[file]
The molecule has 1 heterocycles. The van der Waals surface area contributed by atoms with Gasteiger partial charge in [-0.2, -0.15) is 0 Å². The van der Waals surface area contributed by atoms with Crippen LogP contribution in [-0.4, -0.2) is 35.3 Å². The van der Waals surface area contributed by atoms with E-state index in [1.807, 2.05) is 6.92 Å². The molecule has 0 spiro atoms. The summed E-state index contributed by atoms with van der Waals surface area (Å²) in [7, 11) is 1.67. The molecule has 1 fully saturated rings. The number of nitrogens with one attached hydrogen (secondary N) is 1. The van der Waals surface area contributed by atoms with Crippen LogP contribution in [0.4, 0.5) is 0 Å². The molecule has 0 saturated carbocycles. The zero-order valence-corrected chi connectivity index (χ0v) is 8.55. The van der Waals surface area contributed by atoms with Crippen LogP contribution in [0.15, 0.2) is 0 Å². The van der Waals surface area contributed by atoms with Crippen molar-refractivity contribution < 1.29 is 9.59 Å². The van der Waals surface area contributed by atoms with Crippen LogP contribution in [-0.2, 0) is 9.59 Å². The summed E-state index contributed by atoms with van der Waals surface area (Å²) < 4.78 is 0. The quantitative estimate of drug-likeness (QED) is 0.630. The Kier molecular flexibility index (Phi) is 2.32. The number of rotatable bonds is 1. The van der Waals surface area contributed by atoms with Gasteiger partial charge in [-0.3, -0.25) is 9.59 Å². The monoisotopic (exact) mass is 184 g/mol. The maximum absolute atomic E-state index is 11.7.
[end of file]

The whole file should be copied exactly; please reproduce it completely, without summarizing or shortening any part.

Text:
The molecule has 1 heterocycles. The van der Waals surface area contributed by atoms with Gasteiger partial charge in [-0.2, -0.15) is 0 Å². The van der Waals surface area contributed by atoms with Crippen LogP contribution in [-0.4, -0.2) is 35.3 Å². The van der Waals surface area contributed by atoms with E-state index in [1.807, 2.05) is 6.92 Å². The molecule has 0 spiro atoms. The summed E-state index contributed by atoms with van der Waals surface area (Å²) in [7, 11) is 1.67. The molecule has 1 fully saturated rings. The number of nitrogens with one attached hydrogen (secondary N) is 1. The van der Waals surface area contributed by atoms with Crippen LogP contribution in [0.4, 0.5) is 0 Å². The molecule has 0 saturated carbocycles. The zero-order valence-corrected chi connectivity index (χ0v) is 8.55. The van der Waals surface area contributed by atoms with Crippen LogP contribution in [0.15, 0.2) is 0 Å². The van der Waals surface area contributed by atoms with Crippen molar-refractivity contribution < 1.29 is 9.59 Å². The van der Waals surface area contributed by atoms with Crippen LogP contribution in [-0.2, 0) is 9.59 Å². The summed E-state index contributed by atoms with van der Waals surface area (Å²) < 4.78 is 0. The quantitative estimate of drug-likeness (QED) is 0.630. The Kier molecular flexibility index (Phi) is 2.32. The number of rotatable bonds is 1. The van der Waals surface area contributed by atoms with Gasteiger partial charge in [-0.3, -0.25) is 9.59 Å². The monoisotopic (exact) mass is 184 g/mol. The maximum absolute atomic E-state index is 11.7.